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Today in Central Ohio the temperatures are in the teens and the landscape it an abyss of white and grey.  Since I was feeling uninspired by my surrounding- I am sure that others may be in my shoes.  Over the years I have been very fortunate to visit gardens all over North America and Europe, call it a pilgrimage or a quest for inspiration.  One garden that inspired me was Palace Het Loo situated in Apeldoorn, Netherlands.  The Dutch Baroque garden, often called the ‘Versailles of Holland’. Though the gardens are similar to the Palace of Versailles , the gardens were not designed by Le Notre, rather his nephew Claude Desgots. The garden is formulated on the Baroque style of perfect symmetry, axial layout with radiating gravel walks, parterres with fountains, basins and statues.  If you are planning a summer trip to Holland I would recommend adding this to your stop.  I toured the gardens for about 3 hours and that seemed to be enough time.  Enjoy the photos and I hope you find inspiration.Garden Inspiration: Palace Het Loo, Thinking Outside the BoxwoodGarden Inspiration: Palace Het Loo, Thinking Outside the BoxwoodGarden Inspiration: Palace Het Loo, Thinking Outside the Boxwood- boxwood, nasturtium, and garden mums Garden Inspiration: Palace Het Loo, Thinking Outside the BoxwoodGarden Inspiration: Palace Het Loo, Thinking Outside the Boxwood- Taxus topiary and boxwood hedgesGarden Inspiration: Palace Het Loo, Thinking Outside the Boxwood- Axial symmetry and grand fountainsGarden Inspiration: Palace Het Loo, Thinking Outside the Boxwood- Hornbeam FramingGarden Inspiration: Palace Het Loo, Thinking Outside the Boxwood- Hornbeam avenue Garden Inspiration: Palace Het Loo, Thinking Outside the Boxwood- Boxwood and Orangery Garden Inspiration: Palace Het Loo, Thinking Outside the Boxwood- Beech hedgeGarden Inspiration: Palace Het Loo, Thinking Outside the Boxwood- Beech hedgeGarden Inspiration: Palace Het Loo, Thinking Outside the BoxwoodGarden Inspiration: Palace Het Loo, Thinking Outside the BoxwoodGarden Inspiration: Palace Het Loo, Thinking Outside the BoxwoodGarden Inspiration: Palace Het Loo, Thinking Outside the Boxwood

Millstones in the Garden

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Last year we completed a project that included a small water feature for the family’s dog to take a quick drink when outside. The feature needed to be low, include moving water and do the best at keeping the dog’s paws from getting soaked.  The solution we designed was an old millstone resting over river rocks with water bubbling up through the center of the stone and falling down the sides into a reservoir below.  This was not designed to be a large focal point of the garden, but was highly visible when on the patio space so had to find the right sized millstone. (I have no photo to share since we have not photographed the project yet, but will update the post once we shoot.)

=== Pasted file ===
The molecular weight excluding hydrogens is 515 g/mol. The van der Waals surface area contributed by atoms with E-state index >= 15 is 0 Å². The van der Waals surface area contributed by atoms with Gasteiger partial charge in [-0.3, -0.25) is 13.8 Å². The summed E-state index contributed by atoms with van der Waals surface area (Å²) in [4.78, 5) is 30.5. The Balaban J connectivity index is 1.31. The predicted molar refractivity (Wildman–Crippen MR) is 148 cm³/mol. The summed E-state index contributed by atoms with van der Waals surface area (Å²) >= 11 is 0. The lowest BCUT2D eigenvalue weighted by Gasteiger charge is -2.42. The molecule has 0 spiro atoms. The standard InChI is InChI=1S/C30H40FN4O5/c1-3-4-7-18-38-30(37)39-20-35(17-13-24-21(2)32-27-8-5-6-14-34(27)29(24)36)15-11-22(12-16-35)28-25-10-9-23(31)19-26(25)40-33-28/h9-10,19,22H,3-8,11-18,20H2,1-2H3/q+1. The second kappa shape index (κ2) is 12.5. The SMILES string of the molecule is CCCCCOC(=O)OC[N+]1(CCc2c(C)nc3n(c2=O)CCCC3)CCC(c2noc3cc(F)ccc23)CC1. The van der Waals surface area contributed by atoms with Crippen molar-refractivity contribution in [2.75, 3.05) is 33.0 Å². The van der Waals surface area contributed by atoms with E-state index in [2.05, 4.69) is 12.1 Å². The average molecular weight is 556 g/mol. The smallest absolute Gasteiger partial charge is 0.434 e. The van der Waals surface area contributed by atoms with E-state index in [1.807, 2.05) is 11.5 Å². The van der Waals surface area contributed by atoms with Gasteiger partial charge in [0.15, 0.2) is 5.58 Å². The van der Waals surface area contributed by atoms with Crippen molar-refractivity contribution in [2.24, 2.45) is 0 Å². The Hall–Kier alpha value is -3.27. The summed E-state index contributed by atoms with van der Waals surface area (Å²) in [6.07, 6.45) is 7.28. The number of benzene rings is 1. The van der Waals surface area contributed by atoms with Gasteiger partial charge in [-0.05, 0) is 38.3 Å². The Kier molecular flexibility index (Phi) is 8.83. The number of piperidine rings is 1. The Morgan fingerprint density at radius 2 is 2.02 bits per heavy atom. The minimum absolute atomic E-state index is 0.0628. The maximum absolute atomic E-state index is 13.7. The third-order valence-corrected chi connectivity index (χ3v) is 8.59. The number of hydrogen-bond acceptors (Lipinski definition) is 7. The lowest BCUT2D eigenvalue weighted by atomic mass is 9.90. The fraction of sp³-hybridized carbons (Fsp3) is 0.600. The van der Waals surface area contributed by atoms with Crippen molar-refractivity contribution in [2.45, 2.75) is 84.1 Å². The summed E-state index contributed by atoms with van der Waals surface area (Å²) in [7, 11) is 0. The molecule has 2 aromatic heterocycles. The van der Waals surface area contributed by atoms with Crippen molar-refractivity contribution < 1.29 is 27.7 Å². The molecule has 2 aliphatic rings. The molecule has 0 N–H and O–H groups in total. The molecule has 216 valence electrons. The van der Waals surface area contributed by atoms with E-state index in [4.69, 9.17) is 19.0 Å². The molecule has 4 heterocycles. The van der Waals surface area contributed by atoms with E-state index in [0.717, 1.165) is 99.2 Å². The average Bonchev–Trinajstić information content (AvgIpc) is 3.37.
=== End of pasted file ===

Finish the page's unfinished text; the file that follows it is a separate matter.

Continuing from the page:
Millstones in the Garden, Thinking Outside the Boxwood

 This is a collection showcases the variation millstones can be found from English Garden Antiques (here). 

 

 

Millstones are fairly easy to find from back when milling of corn and wheat was done locally both on the larger and small scale, creating many different sized stones. Searching your local stone companies or Craigslist will produce lots of options. We found our stone over Craigslist in Southern Ohio as part of a the matched pair. Good key terms to search are; millstone, mill stone, antique.

 

Millstones in the Garden, Thinking Outside the Boxwood

Millstones in the Garden, Thinking Outside the Boxwood

The above two images are from a local stone suppliers (Lones Stone) selection of mill stones. Search your local stone suppliers to see what options are available. 

 

The stones are versatile for use the landscape given the variety of sizes and thicknesses.  They can be used as fountains, stepping stones, in paving, stone walls, table, bench or focal art. Here are some examples for creative inspiration.

 

Millstones in the Garden, Thinking Outside the Boxwood, Martha Stewart's Bedford, CT Home

Millstones in the Garden, Thinking Outside the Boxwood, Martha Stewart's Bedford, CT Home

The above two millstones are from Martha Stewart’s Bedford Farm. These are each incorporated into the hardscape areas. (Images from Martha’s Blog here)

 

Millstones in the Garden, Thinking Outside the Boxwood, Miriam's River House Designs

This garden designed by Miriam’s River House Designs, features a millstone at the center of a garden designed by the principles of a circle. (Image and more of the design found here)

 

Millstones in the Garden, Thinking Outside the Boxwood, Janice Parker Landscape Design

Janice Parker Landscape used a millstone fountain in the center of this landscape. (Image Janice Parker Landscape’s website, here)

 

Millstones in the Garden, Thinking Outside the Boxwood, Ten Eyck Landscape Architects, Austin TX

This millstone is used as a bench and gathering location in the personal garden of Christine Ten Eyck in Austin Texas. The image is from here and you can see more of Ten Eyck Landscape Architects work here

 

 

 

Millstones in the Garden, Thinking Outside the Boxwood

Here are large millstone is used as a table in the garden in the harsh salt air of Nantucket, MA. This garden is designed by The Garden Design Company, and you can find more of their work here. Image from Veranda Magazine here.

 

Millstones in the Garden, Thinking Outside the Boxwood

This image is from Ohio Barns (here) which showcases the old millstones from the Weisenberger Mill (near Lexington, KY) used in stone walls. 

 

Another great option to use are antique stone well caps. These have the same central hole, however are typically square or even more irregular. To help in search terms try well cap, well cover, stone and I include vintage and antique to weed out anything faux stone.

 

Millstones in the Garden, Thinking Outside the BoxwoodMillstones in the Garden, Thinking Outside the Boxwood

 The above are two examples of full slab well covers, the top one is from Central Main Stoneworks (Here) and the second if off Craig’s List near Cleveland Ohio. It is 64 x 48 x 8.5 inches of Sandstone. I love the moss covering the top and would be amazing used in any landscape. I am half tempted to buy and hoard it until I have a design to use it, or honestly my house. (here)